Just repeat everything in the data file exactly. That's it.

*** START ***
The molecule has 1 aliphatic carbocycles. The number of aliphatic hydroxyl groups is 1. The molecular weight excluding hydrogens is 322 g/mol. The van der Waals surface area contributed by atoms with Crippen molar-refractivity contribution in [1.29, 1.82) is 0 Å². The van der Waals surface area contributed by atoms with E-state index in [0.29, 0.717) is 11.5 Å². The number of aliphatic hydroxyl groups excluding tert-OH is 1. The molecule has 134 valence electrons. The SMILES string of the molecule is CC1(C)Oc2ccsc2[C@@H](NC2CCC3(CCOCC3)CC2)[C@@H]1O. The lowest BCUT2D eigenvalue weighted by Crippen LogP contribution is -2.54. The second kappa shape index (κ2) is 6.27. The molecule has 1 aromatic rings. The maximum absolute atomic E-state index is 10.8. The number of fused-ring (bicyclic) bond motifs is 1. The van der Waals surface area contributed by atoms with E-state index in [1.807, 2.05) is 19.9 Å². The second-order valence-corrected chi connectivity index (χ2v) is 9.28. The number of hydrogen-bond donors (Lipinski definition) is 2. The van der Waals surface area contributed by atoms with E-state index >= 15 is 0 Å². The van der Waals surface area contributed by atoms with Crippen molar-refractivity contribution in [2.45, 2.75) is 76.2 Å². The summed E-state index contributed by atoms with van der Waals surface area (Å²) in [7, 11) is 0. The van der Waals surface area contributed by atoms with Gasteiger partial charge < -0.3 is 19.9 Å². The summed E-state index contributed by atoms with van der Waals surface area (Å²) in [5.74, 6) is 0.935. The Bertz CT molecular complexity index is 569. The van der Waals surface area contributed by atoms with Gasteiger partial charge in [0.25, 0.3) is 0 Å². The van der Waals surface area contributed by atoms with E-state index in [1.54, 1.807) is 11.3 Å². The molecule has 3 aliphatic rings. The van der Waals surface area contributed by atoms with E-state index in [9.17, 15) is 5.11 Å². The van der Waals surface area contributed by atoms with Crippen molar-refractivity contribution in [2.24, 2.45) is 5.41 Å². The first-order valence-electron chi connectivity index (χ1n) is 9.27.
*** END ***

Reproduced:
The molecule has 1 aliphatic carbocycles. The number of aliphatic hydroxyl groups is 1. The molecular weight excluding hydrogens is 322 g/mol. The van der Waals surface area contributed by atoms with Crippen molar-refractivity contribution in [1.29, 1.82) is 0 Å². The van der Waals surface area contributed by atoms with E-state index in [0.29, 0.717) is 11.5 Å². The number of aliphatic hydroxyl groups excluding tert-OH is 1. The molecule has 134 valence electrons. The SMILES string of the molecule is CC1(C)Oc2ccsc2[C@@H](NC2CCC3(CCOCC3)CC2)[C@@H]1O. The lowest BCUT2D eigenvalue weighted by Crippen LogP contribution is -2.54. The second kappa shape index (κ2) is 6.27. The molecule has 1 aromatic rings. The maximum absolute atomic E-state index is 10.8. The number of fused-ring (bicyclic) bond motifs is 1. The van der Waals surface area contributed by atoms with E-state index in [1.807, 2.05) is 19.9 Å². The second-order valence-corrected chi connectivity index (χ2v) is 9.28. The number of hydrogen-bond donors (Lipinski definition) is 2. The van der Waals surface area contributed by atoms with E-state index >= 15 is 0 Å². The van der Waals surface area contributed by atoms with Crippen molar-refractivity contribution in [2.45, 2.75) is 76.2 Å². The summed E-state index contributed by atoms with van der Waals surface area (Å²) in [7, 11) is 0. The van der Waals surface area contributed by atoms with Gasteiger partial charge < -0.3 is 19.9 Å². The summed E-state index contributed by atoms with van der Waals surface area (Å²) in [5.74, 6) is 0.935. The Bertz CT molecular complexity index is 569. The van der Waals surface area contributed by atoms with Gasteiger partial charge in [0.25, 0.3) is 0 Å². The van der Waals surface area contributed by atoms with E-state index in [1.54, 1.807) is 11.3 Å². The molecule has 3 aliphatic rings. The van der Waals surface area contributed by atoms with E-state index in [9.17, 15) is 5.11 Å². The van der Waals surface area contributed by atoms with Crippen molar-refractivity contribution in [2.24, 2.45) is 5.41 Å². The first-order valence-electron chi connectivity index (χ1n) is 9.27.